Food Leaders Perspectives
Martha Guzman, Legislative Advocate for the Rural Legal Assistance Foundation
Martha Guzman of California Rural Legal Assistance Foundation (www.crlaf.org) has recently joined the Roots of Change Council. Ms. Guzman is legislative advocate for the California Rural Legal Assistance Foundation in Sacramento. Formerly, Ms. Guzman was Legislative Specialist with the United Farm Workers of America working on resource issues, such as water and pesticide use, and their relation to public health and economic justice. Ms. Guzman also worked on United Farm Workers' Farm Worker Safe Drinking Water Program in 33 small, rural communities in the Central Valley. She has served on the steering committee for the Environmental Justice Coalition for Water and as a member of the California Water Commission.
Do you see the Vivid Picture project as important to California's future?
That is the project's goal, to make a driving vision that other people can grab onto, get united behind, and use. The project will provide information that different groups and individuals throughout the state's food system can use in different ways.
Depending upon how they fit in the food system, the various aspects of the project will inspire these different groups in a variety of ways.
Do you see the project as important to California's agricultural future?
Yes, particularly in the production aspect of agriculture. The project will also be important in the markets where agricultural products are bought, produced, and sold.
The Vivid Picture is working to create both a vision and a roadmap of sustainability. Nobody currently knows how to really get there, and this project is allowing us to put the necessary pieces together to achieve this bigger vision.
Because this work hasn't been done before, the project must contend with putting somewhat contradictory views together. For instance, can a sustainable food system be both local and export oriented at the same time? While the arguments for creating local food networks directly relate to the goal of sustainability, many of California's farmers produce only one or two crops for export. How do we speak with these farmers? This export is key to California's current agricultural economy. The project has to ask tough questions like: How do you balance the economic sustainability with the ecological sustainability?
I think that production is going to have to take on many different forms to reach the same goal of sustainability. The Vivid Picture is important because it can provide a common vision or goal for all of the diverse constituencies of the entire food system. If we all have the same picture in mind then we can exercise a variety of strategies to get there. We can use our various experiences and strategies to reach the agreed upon goal of sustainability.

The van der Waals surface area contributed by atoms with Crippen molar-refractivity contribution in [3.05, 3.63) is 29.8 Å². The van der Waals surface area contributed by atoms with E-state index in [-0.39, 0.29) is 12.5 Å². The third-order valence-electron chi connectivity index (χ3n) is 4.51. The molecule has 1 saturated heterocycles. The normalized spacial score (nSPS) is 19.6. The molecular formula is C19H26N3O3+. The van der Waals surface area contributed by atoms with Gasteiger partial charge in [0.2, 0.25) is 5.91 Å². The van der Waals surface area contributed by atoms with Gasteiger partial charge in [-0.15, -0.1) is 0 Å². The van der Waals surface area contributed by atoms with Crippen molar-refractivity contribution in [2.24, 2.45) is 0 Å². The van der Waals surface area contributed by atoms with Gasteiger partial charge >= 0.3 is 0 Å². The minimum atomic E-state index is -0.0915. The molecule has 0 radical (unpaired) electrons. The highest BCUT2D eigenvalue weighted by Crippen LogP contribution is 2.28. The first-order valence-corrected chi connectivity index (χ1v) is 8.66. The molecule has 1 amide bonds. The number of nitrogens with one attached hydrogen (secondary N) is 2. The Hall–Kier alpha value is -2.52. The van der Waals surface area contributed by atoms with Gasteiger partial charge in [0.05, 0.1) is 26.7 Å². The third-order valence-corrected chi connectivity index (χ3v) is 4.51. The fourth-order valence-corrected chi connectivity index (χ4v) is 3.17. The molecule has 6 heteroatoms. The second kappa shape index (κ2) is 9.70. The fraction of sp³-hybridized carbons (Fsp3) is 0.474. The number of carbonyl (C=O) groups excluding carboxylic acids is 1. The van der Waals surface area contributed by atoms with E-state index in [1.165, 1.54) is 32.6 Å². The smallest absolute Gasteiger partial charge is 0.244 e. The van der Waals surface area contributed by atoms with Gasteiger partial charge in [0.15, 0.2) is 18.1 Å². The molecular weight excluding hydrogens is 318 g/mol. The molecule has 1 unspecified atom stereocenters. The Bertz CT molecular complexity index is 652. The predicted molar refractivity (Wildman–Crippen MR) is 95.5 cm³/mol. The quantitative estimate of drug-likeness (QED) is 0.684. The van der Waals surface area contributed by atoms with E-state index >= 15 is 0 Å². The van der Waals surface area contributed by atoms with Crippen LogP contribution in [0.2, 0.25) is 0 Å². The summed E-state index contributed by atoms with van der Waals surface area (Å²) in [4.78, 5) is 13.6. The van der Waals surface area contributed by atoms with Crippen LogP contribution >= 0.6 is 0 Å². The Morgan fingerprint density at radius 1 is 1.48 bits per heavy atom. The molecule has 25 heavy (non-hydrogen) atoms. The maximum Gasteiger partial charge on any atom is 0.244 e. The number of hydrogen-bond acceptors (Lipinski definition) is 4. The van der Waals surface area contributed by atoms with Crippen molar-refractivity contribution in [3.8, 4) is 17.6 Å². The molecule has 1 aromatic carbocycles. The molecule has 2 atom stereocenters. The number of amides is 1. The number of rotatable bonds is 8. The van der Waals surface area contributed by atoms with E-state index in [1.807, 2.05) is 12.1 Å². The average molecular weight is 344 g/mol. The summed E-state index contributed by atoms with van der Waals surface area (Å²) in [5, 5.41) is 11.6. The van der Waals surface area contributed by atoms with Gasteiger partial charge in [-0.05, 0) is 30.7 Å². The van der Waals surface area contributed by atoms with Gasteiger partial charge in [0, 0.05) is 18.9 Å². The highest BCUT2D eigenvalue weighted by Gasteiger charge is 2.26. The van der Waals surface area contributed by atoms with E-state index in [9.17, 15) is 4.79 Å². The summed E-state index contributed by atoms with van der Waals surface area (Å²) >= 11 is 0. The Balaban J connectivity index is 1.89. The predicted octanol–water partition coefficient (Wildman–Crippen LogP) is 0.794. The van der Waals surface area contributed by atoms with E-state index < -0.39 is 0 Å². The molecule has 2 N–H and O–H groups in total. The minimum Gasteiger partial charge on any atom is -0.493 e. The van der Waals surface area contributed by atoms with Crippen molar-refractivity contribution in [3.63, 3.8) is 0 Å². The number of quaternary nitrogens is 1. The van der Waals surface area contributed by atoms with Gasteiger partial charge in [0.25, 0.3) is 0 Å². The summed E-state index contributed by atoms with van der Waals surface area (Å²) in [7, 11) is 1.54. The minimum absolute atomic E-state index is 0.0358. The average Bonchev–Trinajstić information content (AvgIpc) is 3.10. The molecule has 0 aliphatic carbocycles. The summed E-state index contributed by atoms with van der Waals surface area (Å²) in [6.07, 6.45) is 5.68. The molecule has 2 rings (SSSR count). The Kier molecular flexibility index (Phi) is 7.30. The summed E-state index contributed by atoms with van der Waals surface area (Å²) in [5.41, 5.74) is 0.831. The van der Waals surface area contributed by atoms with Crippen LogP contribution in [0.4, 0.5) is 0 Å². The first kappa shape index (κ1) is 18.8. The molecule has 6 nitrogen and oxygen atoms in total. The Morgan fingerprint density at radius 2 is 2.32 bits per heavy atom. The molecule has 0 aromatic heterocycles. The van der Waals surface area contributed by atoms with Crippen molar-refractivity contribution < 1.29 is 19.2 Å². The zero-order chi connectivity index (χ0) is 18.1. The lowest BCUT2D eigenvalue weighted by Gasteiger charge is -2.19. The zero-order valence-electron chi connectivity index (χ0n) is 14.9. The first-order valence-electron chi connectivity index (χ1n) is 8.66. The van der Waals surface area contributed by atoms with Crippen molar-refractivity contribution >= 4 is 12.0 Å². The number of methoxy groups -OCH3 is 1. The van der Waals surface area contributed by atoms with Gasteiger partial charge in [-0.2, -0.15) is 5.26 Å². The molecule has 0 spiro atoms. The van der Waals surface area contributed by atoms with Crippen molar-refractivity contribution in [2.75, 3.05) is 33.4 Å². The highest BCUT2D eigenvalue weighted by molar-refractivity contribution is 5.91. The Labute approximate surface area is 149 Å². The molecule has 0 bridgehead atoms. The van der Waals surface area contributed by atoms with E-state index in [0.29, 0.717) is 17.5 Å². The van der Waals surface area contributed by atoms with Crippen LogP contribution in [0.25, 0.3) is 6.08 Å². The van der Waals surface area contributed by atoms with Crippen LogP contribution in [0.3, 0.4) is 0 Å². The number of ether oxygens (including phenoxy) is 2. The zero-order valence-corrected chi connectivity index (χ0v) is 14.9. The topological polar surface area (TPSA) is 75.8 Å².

Do you think that it is important that the project is happening now?
I don't necessarily see the project as something that is happening because we are at some crux point. Really, we should have done this 100 years ago, but we didn't and it's happening now and it is good that it's happening now.
Developing this big picture plan is important, and most people and groups don't have the time to develop this big picture approach on their own. The project is a unique opportunity for various knowledgeable people from throughout the food system to take on a bigger view together.
What are your biggest hopes for the project?
My biggest hope is for a real, sincere, and genuine integration of the workforce 'sustainability' into 'sustainable agriculture.' I hope that the project can ultimately lead to a higher standard of living for agricultural workers. There seems to be an agreement within the project that this is important.
My hope is that the future projects that grow out of the Vivid Picture will embrace that component wholeheartedly.
What do you think that the role of the ROC Council is in the Vivid Picture project?
I think that the role is to comment on, and provide direction for, how the various projects are moving toward sustainability. I think that recently there has been an attempt to make that leadership more diverse in order to provide more holistic guidance.
Who do you see as the change makers? Who will implement the Vivid Picture?
Everyone: consumers, producers, workers, and retailers. Yet I think that the biggest potential for creating real change lies in the consumers. Driving the change through the market would be the most helpful thing we could do.
How does the project relate to your overall life's work?
It allows me to put my work, which is very linear, into a network of creating more systemic change. I would venture to say that most people are not able to work to create change in a truly systemic way, due to lack of time or priority.
An example of what I am calling 'linear work' is in the work I did last year on a bill about pesticide exposure. The bill, while important, was a band-aid, not a solution. What the ROC offers is the potential to create system wide change, where pesticide drift wouldn't even occur.
This work cannot happen alone. In order to do systemic change you have to have everyone working inside that system to cause it to change.
My work with the ROC council and the Vivid Picture project allows me to do my linear work that attempts to deal with the current situation while simultaneously engaging in this bigger work of helping to create system wide change.
Reported by Ali Edwards, Straus Communications